1. Hot art thou, fire! | too fierce by far; Get ye now gone, ye flames! The mantle is burnt, | though I bear it aloft, And the fire scorches the fur.
2. ‘Twixt the fires now | eight nights have I sat, And no man brought meat to me, Save Agnar alone, | and alone shall rule Geirröth’s son o’er the Goths.
3. Hail to thee, Agnar! | for hailed thou art By the voice of Veratyr;
For a single drink | shalt thou never receive A greater gift as reward.
4. The land is holy | that lies hard by The gods and the elves together; And Thor shall ever | in Thruthheim dwell, Till the gods to destruction go.
5. Ydalir call they | the place where Ull A hall for himself hath set; And Alfheim the gods | to Freyr once gave As a tooth-gift in ancient times.
6. A third home is there, | with silver thatched By the hands of the gracious gods: Valaskjolf is it, | in days of old Set by a god for himself.
7. Sökkvabekk is the fourth, | where cool waves flow,
And amid their murmur it stands; There daily do Othin | and Saga drink In gladness from cups of gold.
8. The fifth is Glathsheim, | and gold-bright there Stands Valhall stretching wide; And there does Othin | each day choose The men who have fallen in fight.
9. Easy is it to know | for him who to Othin Comes and beholds the hall; Its rafters are spears, | with shields is it roofed, On its benches are breastplates strewn.
10. Easy is it to know | for him who to Othin Comes and beholds the hall; There hangs a wolf | by the western door, And o’er it an eagle hovers.
11. The sixth is Thrymheim, | where Thjazi dwelt, The giant of marvelous might;
Now Skathi abides, | the god’s fair bride, In the home that her father had.
12. The seventh is Breithablik; | Baldr has there For himself a dwelling set, In the land I know | that lies so fair, And from evil fate is free.
13. Himinbjorg is the eighth, | and Heimdall there O’er men holds sway, it is said; In his well-built house | does the warder of heaven The good mead gladly drink.
14. The ninth is Folkvang, | where Freyja decrees
Who shall have seats in the hall; The half of the dead | each day does she choose, And half does Othin have.
15. The tenth is Glitnir; | its pillars are gold, And its roof with silver is set; There most of his days | does Forseti dwell, And sets all strife at end.
16. The eleventh is Noatun; | there has Njorth For himself a dwelling set; The sinless ruler | of men there sits In his temple timbered high.
17. Filled with growing trees | and high-standing grass Is Vithi, Vithar’s land;
But there did the son | from his steed leap down, When his father he fain would avenge.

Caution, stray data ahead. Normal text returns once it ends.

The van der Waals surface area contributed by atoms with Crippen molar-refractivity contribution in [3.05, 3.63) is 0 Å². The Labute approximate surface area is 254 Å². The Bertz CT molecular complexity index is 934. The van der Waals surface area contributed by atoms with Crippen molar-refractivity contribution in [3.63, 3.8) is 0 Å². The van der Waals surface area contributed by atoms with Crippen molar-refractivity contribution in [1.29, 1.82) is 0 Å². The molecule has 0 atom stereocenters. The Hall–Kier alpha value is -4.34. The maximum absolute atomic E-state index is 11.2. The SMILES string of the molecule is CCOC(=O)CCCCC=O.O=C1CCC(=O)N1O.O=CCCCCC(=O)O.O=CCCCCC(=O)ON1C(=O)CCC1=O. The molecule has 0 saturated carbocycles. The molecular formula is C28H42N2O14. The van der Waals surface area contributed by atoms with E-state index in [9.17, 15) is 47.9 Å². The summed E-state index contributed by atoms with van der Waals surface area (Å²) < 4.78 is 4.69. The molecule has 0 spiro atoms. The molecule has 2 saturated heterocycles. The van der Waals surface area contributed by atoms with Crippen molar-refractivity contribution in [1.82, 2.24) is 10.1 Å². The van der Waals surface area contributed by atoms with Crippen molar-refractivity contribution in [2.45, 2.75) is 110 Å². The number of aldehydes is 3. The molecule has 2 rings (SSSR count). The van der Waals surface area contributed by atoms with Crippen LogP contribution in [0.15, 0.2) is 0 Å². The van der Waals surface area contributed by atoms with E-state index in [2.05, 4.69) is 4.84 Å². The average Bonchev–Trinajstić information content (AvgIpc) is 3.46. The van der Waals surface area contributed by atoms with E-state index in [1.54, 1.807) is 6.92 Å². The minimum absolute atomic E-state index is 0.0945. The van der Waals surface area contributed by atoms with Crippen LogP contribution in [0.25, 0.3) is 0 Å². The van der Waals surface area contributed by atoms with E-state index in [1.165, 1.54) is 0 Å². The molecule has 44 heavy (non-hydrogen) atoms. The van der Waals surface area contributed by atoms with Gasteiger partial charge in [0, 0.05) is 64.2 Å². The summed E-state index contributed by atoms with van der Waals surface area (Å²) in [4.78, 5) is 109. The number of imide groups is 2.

18. In Eldhrimnir | Andhrimnir cooks Sæhrimnir’s seething flesh,— The best of food, | but few men know On what fare the warriors feast.
19. Freki and Geri | does Heerfather feed, The far-famed fighter of old: But on wine alone | does the weapon-decked god, Othin, forever live.
20. O’er Mithgarth Hugin | and Munin both Each day set forth to fly; For Hugin I fear | lest he come not home, But for Munin my care is more.
21. Loud roars Thund, | and Thjothvitnir’s fish joyously fares in the flood; Hard does it seem | to the host of the slain To wade the torrent wild.
22. There Valgrind stands, | the sacred gate, And behind are the holy doors; Old is the gate, | but few there are Who can tell how it tightly is locked.
23. Five hundred doors | and forty there are, I ween, in Valhall’s walls; Eight hundred fighters | through one door fare When to war with the wolf they go.
24. Five hundred rooms | and forty there are I ween, in Bilskirnir built;
Of all the homes | whose roofs I beheld, My son’s the greatest meseemed.
25. Heithrun is the goat | who stands by Heerfather’s hall, And the branches of Lærath she bites; The pitcher she fills | with the fair, clear mead, Ne’er fails the foaming drink.
26. Eikthyrnir is the hart | who stands by Heerfather’s hall And the branches of Lærath he bites; From his horns a stream | into Hvergelmir drops, Thence all the rivers run.
27. Sith and Vith, | Sækin and Ækin, Svol and Fimbulthul, | Gunnthro, and Fjorm, Rin and Rinnandi, Gipul and Gopul, | Gomul and Geirvimul, That flow through the fields of the gods; Thyn and Vin, | Thol and Hol, Groth and Gunnthorin.
28. Vino is one, | Vegsvin another, And Thjothnuma a third; Nyt and Not, | Non and Hron, Slith and Hrith, | Sylg and Ylg, Vith and Von, | Vond and Strond, Gjol and Leipt, | that go among men, And hence they fall to Hel.